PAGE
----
Cent’Anni: To a Hundred Years in North Beach

[ 0 ] December 11, 2013 |

I first heard the old Italian toast Cent’anni spoken in The Godfather, a heartfelt wish for living a hundred years with luck and health. This phrase is almost a reality in the Bay area,  immortalized by the hilly streets that come together as San Francisco’s North Beach, the city’s Little Italy neighborhood.

Tupelo-500-331Whenever you’re here,  it’s easy to forget that you’re in California. Each Italian storefront is lined in beautiful wicker dining sets, enticing you to sit down, sit back, and spend the rest of the day nosing gnocchi with a steamy side of strong espresso. Once you visit, you’ll vow to yourself that this will be your next one hundred years.

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Here at The Stinking Rose, they “season [their] garlic with food!”

Primarily shaped by typical ristorantes, the other fascination of Little Italy is that they’re buzzing in business all the same and with little competition. I’ve realized it’s just the variety; the way some sparkle with lights strung in windows and on black awnings, some just shine with their family homemade menus, or the Old-World atmosphere spills out into the street. Somewhere in each one is authenticity; you’ll definitely get that in the flavors at The Stinking Rose, where every bite stings with a perfect touch of garlic.

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Saints Peter and Paul Church that marks the northern end of Washington Square.

The populace isn’t defined by these restaurants, however. Chinatown’s Stockton Street ends at the Columbus intersection that marks the neighborhood’s beginning and a continuation of many Asian locals, most stopping over for collective t’ai chi and cha-cha dancing within the poplar trees of lush Washington Square. Don’t be afraid to go French, either! Bay Area-based La

Boulange stands out with its blue location right along the main Columbus strip, if you’re pacing on the Italian.

Oddly enough, though I haven’t been lucky enough to see them up close, you’re sure to hear the sounds of another famous flock around North Beach at the Square– the wild parrots of Telegraph Hill. These exotic birds are alleged house pets who once escaped their confinement, and now cheerfully rest among the branches of the park.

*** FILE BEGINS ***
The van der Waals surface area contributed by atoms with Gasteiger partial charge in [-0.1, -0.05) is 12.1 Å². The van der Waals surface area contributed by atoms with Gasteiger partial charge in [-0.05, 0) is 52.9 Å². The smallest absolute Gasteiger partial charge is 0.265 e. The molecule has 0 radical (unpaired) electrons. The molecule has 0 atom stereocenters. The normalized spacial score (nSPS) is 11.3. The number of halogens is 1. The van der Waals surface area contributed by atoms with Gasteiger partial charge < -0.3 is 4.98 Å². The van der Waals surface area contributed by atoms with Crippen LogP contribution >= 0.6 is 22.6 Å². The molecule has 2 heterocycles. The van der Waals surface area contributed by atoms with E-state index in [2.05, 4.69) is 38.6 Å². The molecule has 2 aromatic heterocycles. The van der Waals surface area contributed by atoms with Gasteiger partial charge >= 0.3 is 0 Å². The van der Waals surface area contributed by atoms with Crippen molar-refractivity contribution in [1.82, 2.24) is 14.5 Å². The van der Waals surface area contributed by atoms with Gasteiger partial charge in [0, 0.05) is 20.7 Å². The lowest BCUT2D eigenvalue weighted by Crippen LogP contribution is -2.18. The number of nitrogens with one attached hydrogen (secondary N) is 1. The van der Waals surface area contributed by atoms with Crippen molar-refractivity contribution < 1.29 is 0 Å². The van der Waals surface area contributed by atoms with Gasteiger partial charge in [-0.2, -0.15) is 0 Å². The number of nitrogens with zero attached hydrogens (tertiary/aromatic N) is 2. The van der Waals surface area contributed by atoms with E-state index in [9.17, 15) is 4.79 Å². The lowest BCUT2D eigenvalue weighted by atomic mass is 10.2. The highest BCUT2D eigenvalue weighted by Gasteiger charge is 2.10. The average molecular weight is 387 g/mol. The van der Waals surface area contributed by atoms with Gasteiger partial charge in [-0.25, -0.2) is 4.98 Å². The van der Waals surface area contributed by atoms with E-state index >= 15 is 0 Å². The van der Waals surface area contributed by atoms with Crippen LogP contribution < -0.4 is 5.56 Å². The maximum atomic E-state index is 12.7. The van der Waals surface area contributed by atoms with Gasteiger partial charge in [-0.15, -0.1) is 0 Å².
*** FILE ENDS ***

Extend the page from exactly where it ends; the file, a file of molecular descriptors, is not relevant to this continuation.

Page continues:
wild-parrots-of-telegraph-hillAnother reason North Beach is my preferred neighborhood haunt–one of the grandest 20th-century movements of literature emerged here: the Beat Generation. It’s a beauty to walk these misty streets, thinking to myself of a Midnight in Paris-esque encounter with Jack Kerouac or Allen Ginsberg themselves. While that may never happen, it doesn’t mean they’re not there at all. The Beat Museum keeps that free-spirit and unconventional “It” alive on Broadway Street, where curator Gerry Camino proudly delivers an intimate tour on first-edition books and Kerouac’s glass-encased tweed jacket.

Just a block away, I’ve browsed the aisles of City Lights Books to read the words that were likely penned next door at ancient Vesuvio Café, most likely under the influence of gin and other indulgences.

Whenever it’s raining, pop out your umbrella and head over to a live poetry reading at Caffe Roma on Friday nights. If you’re bold enough to get up there and read, like I have, prepare with more than a grain or salt. However, you can warm your pride back up with their hot glass of coffee and a couple of inimitable cannolis.

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North Beach  honors its glorious past. One of San Francisco’s oldest neighborhoods encapsulates a peace of mind within its few blocks. There is a livelihood that reminds us San Franciscans that in the small time we do have in this world, living each moment gives us those hundred years we crave.

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PHOTO CREDS: North Beach at night, twogees.com; Wild Parrots, travelblog.viator.com; Vesuvio Café, terragalleria.com; Stinking Rose Interiors, thestinkingrose.com; Cannoli and Washington Square Cathedral, Paris Kim.

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Category: Cities by Neighborhood, North Beach, Sage Content, San Francisco, United States

About the Author ()

Paris is a native to the San Francisco Bay Area, having grown up in the East Bay suburb of Concord. A graduate from the University of San Francisco, she enjoys the time she spends working in and exploring a city that Norman Mailer once proclaimed “is a lady.” With a degree in creative writing, she writes short stories and nonfiction inspired by San Francisco. Paris has contributed to The Believer, the SF Foghorn, and writes from her own blog Paris Kim is a Writer.

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